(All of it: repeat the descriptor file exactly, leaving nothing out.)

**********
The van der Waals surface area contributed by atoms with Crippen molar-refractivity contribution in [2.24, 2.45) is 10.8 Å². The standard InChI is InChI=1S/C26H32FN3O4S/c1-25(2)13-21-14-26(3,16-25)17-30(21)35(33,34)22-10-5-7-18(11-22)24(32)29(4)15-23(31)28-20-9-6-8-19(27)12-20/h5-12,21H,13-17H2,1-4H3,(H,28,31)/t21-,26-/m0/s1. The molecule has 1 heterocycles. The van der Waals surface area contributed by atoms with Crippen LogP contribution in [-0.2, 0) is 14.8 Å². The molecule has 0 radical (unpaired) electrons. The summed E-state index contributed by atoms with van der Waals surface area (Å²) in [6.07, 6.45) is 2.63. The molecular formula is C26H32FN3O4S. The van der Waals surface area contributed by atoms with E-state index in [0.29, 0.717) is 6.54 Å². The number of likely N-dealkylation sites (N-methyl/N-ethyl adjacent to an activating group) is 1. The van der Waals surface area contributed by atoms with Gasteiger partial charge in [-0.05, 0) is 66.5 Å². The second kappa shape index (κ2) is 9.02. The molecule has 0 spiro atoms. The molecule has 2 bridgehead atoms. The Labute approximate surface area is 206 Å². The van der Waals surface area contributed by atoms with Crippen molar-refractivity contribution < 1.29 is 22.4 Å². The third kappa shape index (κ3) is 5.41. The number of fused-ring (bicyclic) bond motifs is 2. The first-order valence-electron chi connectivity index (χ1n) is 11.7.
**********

The van der Waals surface area contributed by atoms with Crippen molar-refractivity contribution in [2.24, 2.45) is 10.8 Å². The standard InChI is InChI=1S/C26H32FN3O4S/c1-25(2)13-21-14-26(3,16-25)17-30(21)35(33,34)22-10-5-7-18(11-22)24(32)29(4)15-23(31)28-20-9-6-8-19(27)12-20/h5-12,21H,13-17H2,1-4H3,(H,28,31)/t21-,26-/m0/s1. The molecule has 1 heterocycles. The van der Waals surface area contributed by atoms with Crippen LogP contribution in [-0.2, 0) is 14.8 Å². The molecule has 0 radical (unpaired) electrons. The summed E-state index contributed by atoms with van der Waals surface area (Å²) in [6.07, 6.45) is 2.63. The molecular formula is C26H32FN3O4S. The van der Waals surface area contributed by atoms with E-state index in [0.29, 0.717) is 6.54 Å². The number of likely N-dealkylation sites (N-methyl/N-ethyl adjacent to an activating group) is 1. The van der Waals surface area contributed by atoms with Gasteiger partial charge in [-0.05, 0) is 66.5 Å². The second kappa shape index (κ2) is 9.02. The molecule has 0 spiro atoms. The molecule has 2 bridgehead atoms. The Labute approximate surface area is 206 Å². The van der Waals surface area contributed by atoms with Crippen molar-refractivity contribution < 1.29 is 22.4 Å². The third kappa shape index (κ3) is 5.41. The number of fused-ring (bicyclic) bond motifs is 2. The first-order valence-electron chi connectivity index (χ1n) is 11.7.